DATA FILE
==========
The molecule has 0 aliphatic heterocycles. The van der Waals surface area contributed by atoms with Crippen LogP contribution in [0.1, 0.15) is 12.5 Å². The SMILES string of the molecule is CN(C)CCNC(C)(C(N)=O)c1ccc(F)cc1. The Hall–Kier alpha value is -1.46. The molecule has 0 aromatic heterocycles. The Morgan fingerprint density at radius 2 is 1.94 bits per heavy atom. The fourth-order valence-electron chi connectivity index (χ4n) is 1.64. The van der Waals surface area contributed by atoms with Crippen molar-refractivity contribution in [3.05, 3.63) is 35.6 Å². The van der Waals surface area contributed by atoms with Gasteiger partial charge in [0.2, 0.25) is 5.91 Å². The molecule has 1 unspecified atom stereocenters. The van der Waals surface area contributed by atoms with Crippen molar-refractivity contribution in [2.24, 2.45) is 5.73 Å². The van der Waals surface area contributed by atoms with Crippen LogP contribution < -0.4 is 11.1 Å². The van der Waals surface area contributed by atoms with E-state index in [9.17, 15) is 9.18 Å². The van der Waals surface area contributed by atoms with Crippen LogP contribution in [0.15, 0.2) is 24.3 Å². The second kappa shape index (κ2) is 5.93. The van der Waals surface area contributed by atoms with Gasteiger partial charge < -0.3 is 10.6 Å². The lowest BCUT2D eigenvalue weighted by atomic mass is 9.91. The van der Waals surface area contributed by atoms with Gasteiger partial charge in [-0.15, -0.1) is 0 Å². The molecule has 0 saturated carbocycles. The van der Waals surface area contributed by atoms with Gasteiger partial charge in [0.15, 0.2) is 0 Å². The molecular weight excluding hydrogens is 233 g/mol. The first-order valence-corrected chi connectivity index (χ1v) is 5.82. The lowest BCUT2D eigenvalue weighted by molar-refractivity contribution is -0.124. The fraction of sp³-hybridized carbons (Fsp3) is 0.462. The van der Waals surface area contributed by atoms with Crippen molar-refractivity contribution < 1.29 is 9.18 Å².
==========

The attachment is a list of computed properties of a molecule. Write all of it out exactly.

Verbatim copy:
The molecule has 0 aliphatic heterocycles. The van der Waals surface area contributed by atoms with Crippen LogP contribution in [0.1, 0.15) is 12.5 Å². The SMILES string of the molecule is CN(C)CCNC(C)(C(N)=O)c1ccc(F)cc1. The Hall–Kier alpha value is -1.46. The molecule has 0 aromatic heterocycles. The Morgan fingerprint density at radius 2 is 1.94 bits per heavy atom. The fourth-order valence-electron chi connectivity index (χ4n) is 1.64. The van der Waals surface area contributed by atoms with Crippen molar-refractivity contribution in [3.05, 3.63) is 35.6 Å². The van der Waals surface area contributed by atoms with Gasteiger partial charge in [0.2, 0.25) is 5.91 Å². The molecule has 1 unspecified atom stereocenters. The van der Waals surface area contributed by atoms with Crippen molar-refractivity contribution in [2.24, 2.45) is 5.73 Å². The van der Waals surface area contributed by atoms with Crippen LogP contribution < -0.4 is 11.1 Å². The van der Waals surface area contributed by atoms with E-state index in [9.17, 15) is 9.18 Å². The van der Waals surface area contributed by atoms with Crippen LogP contribution in [0.15, 0.2) is 24.3 Å². The second kappa shape index (κ2) is 5.93. The van der Waals surface area contributed by atoms with Gasteiger partial charge < -0.3 is 10.6 Å². The lowest BCUT2D eigenvalue weighted by atomic mass is 9.91. The van der Waals surface area contributed by atoms with Gasteiger partial charge in [-0.15, -0.1) is 0 Å². The molecule has 0 saturated carbocycles. The van der Waals surface area contributed by atoms with Gasteiger partial charge in [0.15, 0.2) is 0 Å². The molecular weight excluding hydrogens is 233 g/mol. The first-order valence-corrected chi connectivity index (χ1v) is 5.82. The lowest BCUT2D eigenvalue weighted by molar-refractivity contribution is -0.124. The fraction of sp³-hybridized carbons (Fsp3) is 0.462. The van der Waals surface area contributed by atoms with Crippen molar-refractivity contribution < 1.29 is 9.18 Å².